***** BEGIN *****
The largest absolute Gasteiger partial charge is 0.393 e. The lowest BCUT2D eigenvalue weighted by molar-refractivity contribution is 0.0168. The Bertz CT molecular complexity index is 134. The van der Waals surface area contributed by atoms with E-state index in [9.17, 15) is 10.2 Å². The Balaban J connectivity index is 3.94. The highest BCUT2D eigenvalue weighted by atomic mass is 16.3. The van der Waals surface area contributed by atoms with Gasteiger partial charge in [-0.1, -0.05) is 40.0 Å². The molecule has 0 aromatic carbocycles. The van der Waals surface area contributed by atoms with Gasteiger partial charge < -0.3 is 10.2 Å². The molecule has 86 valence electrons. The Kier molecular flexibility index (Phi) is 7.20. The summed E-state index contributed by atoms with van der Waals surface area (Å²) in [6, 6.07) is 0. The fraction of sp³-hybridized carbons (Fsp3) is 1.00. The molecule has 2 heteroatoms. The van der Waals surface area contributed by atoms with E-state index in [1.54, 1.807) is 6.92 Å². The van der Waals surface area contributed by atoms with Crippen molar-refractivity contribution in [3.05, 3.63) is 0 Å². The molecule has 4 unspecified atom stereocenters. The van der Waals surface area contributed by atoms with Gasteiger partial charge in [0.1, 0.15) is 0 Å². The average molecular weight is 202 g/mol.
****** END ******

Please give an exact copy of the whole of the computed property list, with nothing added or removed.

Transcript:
The largest absolute Gasteiger partial charge is 0.393 e. The lowest BCUT2D eigenvalue weighted by molar-refractivity contribution is 0.0168. The Bertz CT molecular complexity index is 134. The van der Waals surface area contributed by atoms with E-state index in [9.17, 15) is 10.2 Å². The Balaban J connectivity index is 3.94. The highest BCUT2D eigenvalue weighted by atomic mass is 16.3. The van der Waals surface area contributed by atoms with Gasteiger partial charge in [-0.1, -0.05) is 40.0 Å². The molecule has 0 aromatic carbocycles. The van der Waals surface area contributed by atoms with Gasteiger partial charge < -0.3 is 10.2 Å². The molecule has 86 valence electrons. The Kier molecular flexibility index (Phi) is 7.20. The summed E-state index contributed by atoms with van der Waals surface area (Å²) in [6, 6.07) is 0. The fraction of sp³-hybridized carbons (Fsp3) is 1.00. The molecule has 2 heteroatoms. The van der Waals surface area contributed by atoms with E-state index in [1.54, 1.807) is 6.92 Å². The van der Waals surface area contributed by atoms with Crippen molar-refractivity contribution in [3.05, 3.63) is 0 Å². The molecule has 4 unspecified atom stereocenters. The van der Waals surface area contributed by atoms with Gasteiger partial charge in [0.1, 0.15) is 0 Å². The average molecular weight is 202 g/mol.